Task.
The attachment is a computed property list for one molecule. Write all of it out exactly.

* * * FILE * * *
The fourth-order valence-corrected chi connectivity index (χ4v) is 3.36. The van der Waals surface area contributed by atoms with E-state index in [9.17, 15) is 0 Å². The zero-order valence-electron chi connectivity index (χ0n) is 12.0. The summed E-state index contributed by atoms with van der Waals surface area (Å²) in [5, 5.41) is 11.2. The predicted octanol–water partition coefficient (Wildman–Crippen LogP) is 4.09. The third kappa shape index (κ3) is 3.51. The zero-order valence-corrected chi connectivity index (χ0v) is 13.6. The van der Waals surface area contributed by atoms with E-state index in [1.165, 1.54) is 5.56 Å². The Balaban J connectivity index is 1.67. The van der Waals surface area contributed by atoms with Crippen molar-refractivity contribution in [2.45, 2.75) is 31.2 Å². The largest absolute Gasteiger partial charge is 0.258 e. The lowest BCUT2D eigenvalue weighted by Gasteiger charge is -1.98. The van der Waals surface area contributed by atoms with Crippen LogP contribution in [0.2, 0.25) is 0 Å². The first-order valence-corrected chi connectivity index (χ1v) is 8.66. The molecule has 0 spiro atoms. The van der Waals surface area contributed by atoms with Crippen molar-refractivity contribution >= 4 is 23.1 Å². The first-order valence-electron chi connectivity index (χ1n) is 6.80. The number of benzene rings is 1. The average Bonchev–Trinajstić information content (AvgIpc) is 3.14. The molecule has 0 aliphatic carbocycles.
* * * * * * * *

The fourth-order valence-corrected chi connectivity index (χ4v) is 3.36. The van der Waals surface area contributed by atoms with E-state index in [9.17, 15) is 0 Å². The zero-order valence-electron chi connectivity index (χ0n) is 12.0. The summed E-state index contributed by atoms with van der Waals surface area (Å²) in [5, 5.41) is 11.2. The predicted octanol–water partition coefficient (Wildman–Crippen LogP) is 4.09. The third kappa shape index (κ3) is 3.51. The zero-order valence-corrected chi connectivity index (χ0v) is 13.6. The van der Waals surface area contributed by atoms with E-state index in [1.165, 1.54) is 5.56 Å². The Balaban J connectivity index is 1.67. The van der Waals surface area contributed by atoms with Crippen molar-refractivity contribution in [2.45, 2.75) is 31.2 Å². The largest absolute Gasteiger partial charge is 0.258 e. The lowest BCUT2D eigenvalue weighted by Gasteiger charge is -1.98. The van der Waals surface area contributed by atoms with Crippen LogP contribution in [0.2, 0.25) is 0 Å². The first-order valence-corrected chi connectivity index (χ1v) is 8.66. The molecule has 0 spiro atoms. The van der Waals surface area contributed by atoms with Crippen molar-refractivity contribution >= 4 is 23.1 Å². The first-order valence-electron chi connectivity index (χ1n) is 6.80. The number of benzene rings is 1. The average Bonchev–Trinajstić information content (AvgIpc) is 3.14. The molecule has 0 aliphatic carbocycles.